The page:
Teaching Rhythm to Beginners
Young students can be taught about whole notes, half notes, and quarter notes, as well as the basics of counting from day one. I highly encourage all teachers to train all students to count out loud while they are playing and consistently request it.
You can begin the counting training by having students count the pulse audibly, and then having them clap the respective notes in a particular passage of music. Again, this can be done on day one. Students are more likely to grasp rhythmic concepts of they don’t have to worry about notes at the same time. Additionally, they usually enjoy doing this.
When a student counts audibly, they are essentially prioritizing the pulse and location within a measure over anything else. This usually results in the student playing slower (which is a good thing), and learning how to visually scan a measure in a logical order. As we move from clapping to playing, keeping the counting going, at least during the lesson, ensures a much higher level of musicianship much earlier on.
Teaching Reading to Beginners
Since reading music is such a visual activity, it’s important to have a plan to visually engage your student with written music. One way to do this is to hold your music up to the camera and wait for the autofocus to bring a student’s attention to a certain spot on the page. Another way is to share your screen (if you are using Zoom or Skype) and bring up a copy of the music or other reading reference.
Teachers should invest in copies of all music that students will be learning and train students to identify line and measure number early on. I also find it helpful to randomly ask students to point to things on their score and hold it up to the camera. Try to encourage students to practice engaging with their music often.
When it comes to actually teaching reading, I find it most helpful to establish a few reference notes such as middle C and treble G, and then teach students to compare other notes to the reference notes. I will typically use flash cards (held up to the camera), and work my way out from reference notes until a student can read a full 5 note position.
To reinforce reading practice, I have students read their scores to me using pitches, finger numbers, and then intervals before actually playing the score. There are many different ways that we read music, and by isolating these closely related skills, we can simplify things for students and they will learn faster as a result.
Games and Activities
Students of all ages appreciate learning in a variety of ways, especially when the approach doesn’t feel so “academic”. Games and activities can be a great way to break up otherwise monotonous streaks in a lesson, but should be focused around reinforcing certain concepts.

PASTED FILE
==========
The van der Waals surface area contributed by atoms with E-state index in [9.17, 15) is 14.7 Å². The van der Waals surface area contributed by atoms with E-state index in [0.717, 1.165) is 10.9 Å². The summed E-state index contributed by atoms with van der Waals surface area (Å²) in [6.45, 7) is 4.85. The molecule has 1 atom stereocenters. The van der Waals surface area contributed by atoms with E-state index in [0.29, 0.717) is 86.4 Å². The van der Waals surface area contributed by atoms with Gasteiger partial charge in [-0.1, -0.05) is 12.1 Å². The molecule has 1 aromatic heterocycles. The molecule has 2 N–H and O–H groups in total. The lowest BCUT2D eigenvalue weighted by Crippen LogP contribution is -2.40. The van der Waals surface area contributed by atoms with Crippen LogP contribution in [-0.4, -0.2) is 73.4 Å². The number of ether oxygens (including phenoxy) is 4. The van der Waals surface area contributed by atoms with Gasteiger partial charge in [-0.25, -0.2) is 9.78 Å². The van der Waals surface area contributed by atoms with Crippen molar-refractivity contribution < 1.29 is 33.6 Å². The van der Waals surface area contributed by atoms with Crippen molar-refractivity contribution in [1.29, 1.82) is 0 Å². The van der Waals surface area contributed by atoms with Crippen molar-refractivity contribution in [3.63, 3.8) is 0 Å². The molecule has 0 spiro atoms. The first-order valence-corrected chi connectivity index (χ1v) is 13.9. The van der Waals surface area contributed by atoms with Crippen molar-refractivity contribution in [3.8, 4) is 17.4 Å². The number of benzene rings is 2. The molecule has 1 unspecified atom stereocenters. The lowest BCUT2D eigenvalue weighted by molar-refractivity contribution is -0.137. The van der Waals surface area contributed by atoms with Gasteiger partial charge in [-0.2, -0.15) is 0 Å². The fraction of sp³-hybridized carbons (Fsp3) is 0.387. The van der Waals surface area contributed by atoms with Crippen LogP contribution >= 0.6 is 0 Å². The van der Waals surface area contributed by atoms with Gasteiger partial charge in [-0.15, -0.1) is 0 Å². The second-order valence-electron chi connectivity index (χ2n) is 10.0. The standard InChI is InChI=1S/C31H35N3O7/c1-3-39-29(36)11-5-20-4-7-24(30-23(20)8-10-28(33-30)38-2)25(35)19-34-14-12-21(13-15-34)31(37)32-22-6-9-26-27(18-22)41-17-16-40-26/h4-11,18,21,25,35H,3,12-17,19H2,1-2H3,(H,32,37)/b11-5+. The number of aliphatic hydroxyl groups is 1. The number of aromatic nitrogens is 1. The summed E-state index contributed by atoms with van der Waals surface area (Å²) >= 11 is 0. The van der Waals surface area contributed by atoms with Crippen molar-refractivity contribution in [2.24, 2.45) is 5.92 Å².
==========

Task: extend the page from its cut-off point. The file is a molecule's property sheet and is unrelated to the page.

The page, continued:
The possibilities are limitless here, but I’ll provide a few brief activities that I usually use and what I am hoping to achieve with it. * To reinforce a student’s sense of positions, I often have them place their hands in their lap and look around at things in the room, and then quickly find a particular position. “Hands in your lap…now look at that lamp behind you, when you look back, find a D major position as fast as you can!” * To reinforce music theory concepts including notes, clefs, key signatures, dynamic markings, etc., I like to use flash cards and hold them up to the camera. I generally start with one or two and then introduce a new card every time a student goes through all the cards. Students will let you do this for a surprisingly long time and really seem to enjoy it. * Lastly, try to encourage students to draw musical symbols or notes and hold it up to the camera. You can even play a few notes, and have the student draw the rhythms.
Find games that direct students to actively recall information often, and be consistent with your approach. The recollection of a concept is more important than the repetition of the concept, especially for young students.
Many of the things mentioned above are the very same things I would recommend when teaching a new student in person. The execution is slightly different, but overall, you shouldn’t be surprised if you manage to achieve the same results online that you do in person.
Try to keep things lighthearted and change activities often, but at the same time, be sure you are working towards the goal of student independence. If you can train students how to flourish without you sitting directly next to them, you will find much enjoyment and success in your online lessons.